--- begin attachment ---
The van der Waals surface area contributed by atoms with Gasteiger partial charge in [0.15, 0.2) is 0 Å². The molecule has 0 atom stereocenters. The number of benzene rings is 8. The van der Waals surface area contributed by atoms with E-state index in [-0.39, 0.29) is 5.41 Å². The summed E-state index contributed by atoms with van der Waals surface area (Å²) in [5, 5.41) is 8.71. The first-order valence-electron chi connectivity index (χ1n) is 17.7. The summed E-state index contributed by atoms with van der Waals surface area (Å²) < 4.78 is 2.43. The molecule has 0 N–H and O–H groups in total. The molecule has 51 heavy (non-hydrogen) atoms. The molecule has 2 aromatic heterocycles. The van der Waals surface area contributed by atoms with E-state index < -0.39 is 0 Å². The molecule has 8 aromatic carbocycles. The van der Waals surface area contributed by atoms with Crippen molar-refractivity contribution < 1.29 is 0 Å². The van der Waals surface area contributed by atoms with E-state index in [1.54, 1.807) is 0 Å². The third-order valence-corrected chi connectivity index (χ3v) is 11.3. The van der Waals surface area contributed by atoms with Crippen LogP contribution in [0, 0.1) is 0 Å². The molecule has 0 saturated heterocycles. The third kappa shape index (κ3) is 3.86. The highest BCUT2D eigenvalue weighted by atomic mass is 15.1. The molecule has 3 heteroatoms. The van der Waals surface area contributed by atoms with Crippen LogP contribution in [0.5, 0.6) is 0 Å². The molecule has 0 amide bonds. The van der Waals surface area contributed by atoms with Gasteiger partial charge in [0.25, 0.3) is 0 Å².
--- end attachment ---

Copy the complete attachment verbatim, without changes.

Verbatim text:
The van der Waals surface area contributed by atoms with Gasteiger partial charge in [0.15, 0.2) is 0 Å². The molecule has 0 atom stereocenters. The number of benzene rings is 8. The van der Waals surface area contributed by atoms with E-state index in [-0.39, 0.29) is 5.41 Å². The summed E-state index contributed by atoms with van der Waals surface area (Å²) in [5, 5.41) is 8.71. The first-order valence-electron chi connectivity index (χ1n) is 17.7. The summed E-state index contributed by atoms with van der Waals surface area (Å²) < 4.78 is 2.43. The molecule has 0 N–H and O–H groups in total. The molecule has 51 heavy (non-hydrogen) atoms. The molecule has 2 aromatic heterocycles. The van der Waals surface area contributed by atoms with E-state index < -0.39 is 0 Å². The molecule has 8 aromatic carbocycles. The van der Waals surface area contributed by atoms with Crippen molar-refractivity contribution < 1.29 is 0 Å². The van der Waals surface area contributed by atoms with E-state index in [1.54, 1.807) is 0 Å². The third-order valence-corrected chi connectivity index (χ3v) is 11.3. The van der Waals surface area contributed by atoms with Crippen LogP contribution in [0, 0.1) is 0 Å². The molecule has 0 saturated heterocycles. The third kappa shape index (κ3) is 3.86. The highest BCUT2D eigenvalue weighted by atomic mass is 15.1. The molecule has 3 heteroatoms. The van der Waals surface area contributed by atoms with Crippen LogP contribution in [0.5, 0.6) is 0 Å². The molecule has 0 amide bonds. The van der Waals surface area contributed by atoms with Gasteiger partial charge in [0.25, 0.3) is 0 Å².